The contract significantly raises the threshold for mandatory pension contribution of 3 percent of pay, from $37,500 to $50,000 of annual earnings. The earnings threshold will rise again to $60,000, effective 2006. As a result, for the first time ever, most hourly GE workers will no longer have to contribute to the pension. This will result in savings of up to $675 per year in after-tax money.

Retirees will receive a one-time lump-sum pension increase, or a "13th check," in late 2003 or early 2004. The lump sum will be equal to one month’s basic pension (excluding supplements and Personal Pension Accounts). Eligible recipients are those who retired on or before Jan. 1, 2002; terminated vested retirees with 25 years or more service who began receiving pensions on or before Jan. 1, 2002; surviving spouses of the above; and surviving spouses of employees who died in active service, and whose survivor annuity began on or before Jan. 1, 2002.


The Special Early Retirement Option (SERO), scheduled to expire with the old contract, is renewed for employees ages 55-59 with 25 years of service affected by a "job loss event." SERO 30 is also renewed. These benefits enable eligible workers to retire with full pensions during periods of layoffs.

The SERO "Window," which provides for full voluntary retirement for eligible GE workers below the standard early retirement age of 60, is reopened in 2003 and again in 2005. All "Window" retirees produce an equal number of recalls from the layoff list or new hires. Eligibility for the first window is limited to the 850 applicants nationally who have the most Pension Benefit Service (PBS). The second window is limited to the 600 applicants with the most PBS. Union members in GE are guaranteed to receive 1,020 of the 1,450 total "Window" slots.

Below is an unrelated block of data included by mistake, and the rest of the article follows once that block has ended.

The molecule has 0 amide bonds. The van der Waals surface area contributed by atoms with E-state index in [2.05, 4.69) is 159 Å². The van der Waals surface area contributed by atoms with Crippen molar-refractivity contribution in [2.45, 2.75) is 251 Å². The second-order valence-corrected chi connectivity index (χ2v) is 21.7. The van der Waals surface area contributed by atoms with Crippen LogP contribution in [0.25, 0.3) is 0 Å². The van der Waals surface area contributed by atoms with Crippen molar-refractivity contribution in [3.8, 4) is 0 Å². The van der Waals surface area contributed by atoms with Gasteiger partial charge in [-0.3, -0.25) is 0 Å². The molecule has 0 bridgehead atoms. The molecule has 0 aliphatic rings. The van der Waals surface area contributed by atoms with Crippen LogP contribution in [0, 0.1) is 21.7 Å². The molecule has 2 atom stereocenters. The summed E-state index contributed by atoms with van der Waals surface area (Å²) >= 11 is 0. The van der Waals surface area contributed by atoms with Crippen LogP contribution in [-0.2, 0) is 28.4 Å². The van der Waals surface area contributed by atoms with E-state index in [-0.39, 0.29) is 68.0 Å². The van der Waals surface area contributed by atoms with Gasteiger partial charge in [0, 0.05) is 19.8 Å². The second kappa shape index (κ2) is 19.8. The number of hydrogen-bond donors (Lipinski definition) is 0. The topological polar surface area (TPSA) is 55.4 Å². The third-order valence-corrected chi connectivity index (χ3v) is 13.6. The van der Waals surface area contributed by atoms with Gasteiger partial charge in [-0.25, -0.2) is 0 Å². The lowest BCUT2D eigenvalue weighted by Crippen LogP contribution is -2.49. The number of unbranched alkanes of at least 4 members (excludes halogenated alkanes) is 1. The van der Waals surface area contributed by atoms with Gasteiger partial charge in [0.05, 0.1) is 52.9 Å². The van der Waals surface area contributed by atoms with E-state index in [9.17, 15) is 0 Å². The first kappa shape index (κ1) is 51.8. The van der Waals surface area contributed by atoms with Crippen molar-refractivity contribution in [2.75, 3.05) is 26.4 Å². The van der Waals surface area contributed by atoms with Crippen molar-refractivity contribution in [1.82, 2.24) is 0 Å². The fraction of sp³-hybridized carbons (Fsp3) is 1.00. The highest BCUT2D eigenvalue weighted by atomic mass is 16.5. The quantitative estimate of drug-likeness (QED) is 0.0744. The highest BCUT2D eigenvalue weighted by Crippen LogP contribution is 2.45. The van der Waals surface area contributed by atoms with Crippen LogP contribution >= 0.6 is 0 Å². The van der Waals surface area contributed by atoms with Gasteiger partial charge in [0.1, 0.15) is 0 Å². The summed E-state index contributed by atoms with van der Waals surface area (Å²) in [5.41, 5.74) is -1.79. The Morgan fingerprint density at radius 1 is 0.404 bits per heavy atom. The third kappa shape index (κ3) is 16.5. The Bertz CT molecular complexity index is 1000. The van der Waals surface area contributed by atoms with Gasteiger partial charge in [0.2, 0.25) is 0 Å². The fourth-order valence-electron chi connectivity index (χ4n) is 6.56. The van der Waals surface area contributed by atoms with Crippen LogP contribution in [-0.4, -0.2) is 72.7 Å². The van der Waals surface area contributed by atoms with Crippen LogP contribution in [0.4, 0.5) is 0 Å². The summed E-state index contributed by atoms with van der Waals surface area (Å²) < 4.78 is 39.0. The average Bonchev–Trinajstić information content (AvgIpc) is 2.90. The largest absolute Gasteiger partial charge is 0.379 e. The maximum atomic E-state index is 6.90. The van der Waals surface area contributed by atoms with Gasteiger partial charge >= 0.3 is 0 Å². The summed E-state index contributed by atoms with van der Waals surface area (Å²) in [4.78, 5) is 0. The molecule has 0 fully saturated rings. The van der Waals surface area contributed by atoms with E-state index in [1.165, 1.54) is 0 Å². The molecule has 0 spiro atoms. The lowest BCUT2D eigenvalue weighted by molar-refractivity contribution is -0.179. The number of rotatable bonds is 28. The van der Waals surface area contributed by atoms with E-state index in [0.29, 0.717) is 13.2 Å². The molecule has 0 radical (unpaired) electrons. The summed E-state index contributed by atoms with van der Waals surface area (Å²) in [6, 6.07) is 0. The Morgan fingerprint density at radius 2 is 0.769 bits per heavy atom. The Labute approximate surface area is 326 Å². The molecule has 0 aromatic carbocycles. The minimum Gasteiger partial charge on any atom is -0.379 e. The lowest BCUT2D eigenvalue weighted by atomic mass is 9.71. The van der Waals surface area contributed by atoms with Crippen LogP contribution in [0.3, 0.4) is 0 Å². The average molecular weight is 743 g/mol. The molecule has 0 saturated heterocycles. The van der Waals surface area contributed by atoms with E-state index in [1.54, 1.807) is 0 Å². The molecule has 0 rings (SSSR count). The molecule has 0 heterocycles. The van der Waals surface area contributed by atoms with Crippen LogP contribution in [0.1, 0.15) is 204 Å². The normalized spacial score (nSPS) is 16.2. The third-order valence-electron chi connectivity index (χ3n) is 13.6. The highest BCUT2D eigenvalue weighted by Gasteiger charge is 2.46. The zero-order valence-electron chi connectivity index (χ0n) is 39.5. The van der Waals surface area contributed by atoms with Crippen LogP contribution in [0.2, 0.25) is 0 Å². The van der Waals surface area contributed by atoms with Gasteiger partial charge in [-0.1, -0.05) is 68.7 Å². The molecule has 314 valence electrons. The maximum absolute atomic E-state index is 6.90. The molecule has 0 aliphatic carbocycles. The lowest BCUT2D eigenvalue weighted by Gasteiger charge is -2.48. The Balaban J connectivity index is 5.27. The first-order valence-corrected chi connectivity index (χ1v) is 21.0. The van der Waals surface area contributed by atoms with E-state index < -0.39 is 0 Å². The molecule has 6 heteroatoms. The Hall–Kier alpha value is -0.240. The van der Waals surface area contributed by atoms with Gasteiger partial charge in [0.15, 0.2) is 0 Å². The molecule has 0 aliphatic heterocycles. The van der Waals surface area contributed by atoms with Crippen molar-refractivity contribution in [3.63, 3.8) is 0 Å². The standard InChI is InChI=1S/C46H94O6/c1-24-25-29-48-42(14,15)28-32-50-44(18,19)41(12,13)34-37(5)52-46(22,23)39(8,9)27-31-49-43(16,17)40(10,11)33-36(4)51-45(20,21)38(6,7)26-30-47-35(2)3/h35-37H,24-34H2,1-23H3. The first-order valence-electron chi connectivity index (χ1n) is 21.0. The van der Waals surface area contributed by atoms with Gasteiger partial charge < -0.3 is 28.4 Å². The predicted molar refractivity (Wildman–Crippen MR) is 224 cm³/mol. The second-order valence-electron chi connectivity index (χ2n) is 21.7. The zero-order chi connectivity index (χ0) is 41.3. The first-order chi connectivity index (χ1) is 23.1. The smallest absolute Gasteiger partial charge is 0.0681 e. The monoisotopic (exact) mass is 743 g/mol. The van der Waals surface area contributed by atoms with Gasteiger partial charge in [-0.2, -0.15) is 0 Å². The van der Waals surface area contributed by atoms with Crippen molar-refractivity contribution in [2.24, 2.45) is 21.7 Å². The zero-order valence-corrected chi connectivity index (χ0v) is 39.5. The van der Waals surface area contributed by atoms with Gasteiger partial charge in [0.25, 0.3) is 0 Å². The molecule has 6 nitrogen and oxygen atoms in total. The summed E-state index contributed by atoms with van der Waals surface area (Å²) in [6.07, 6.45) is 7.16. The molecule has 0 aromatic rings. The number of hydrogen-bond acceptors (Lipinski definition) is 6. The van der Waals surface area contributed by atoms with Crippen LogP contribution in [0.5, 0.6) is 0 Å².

The Preferential Placement relocation allowances for laid-off workers placed at other GE plants, increases from $2,500 to $3,000 for individual employees and from $5,000 to $6,000 for employees with live-in dependents. Potential hiring locations are expanded to include many GE affiliate companies.

Voluntary Layoff and Special Retirement Bonuses for employees age 60 or older with 15 or more years’ service increases from $12,500 to $14,000. This applies to those who retire voluntarily and prevent the layoff of younger workers.


The guarantee of jobs preserved through job preservation negotiations is extended to three years (up from two years), with a 12-month minimum if the contract expires. The decision bargaining period increases from 45 to 60 days for plant closings and most work transfers. The contract requires an expansion of information that the company must supply on cost comparisons after work-transfer announcements.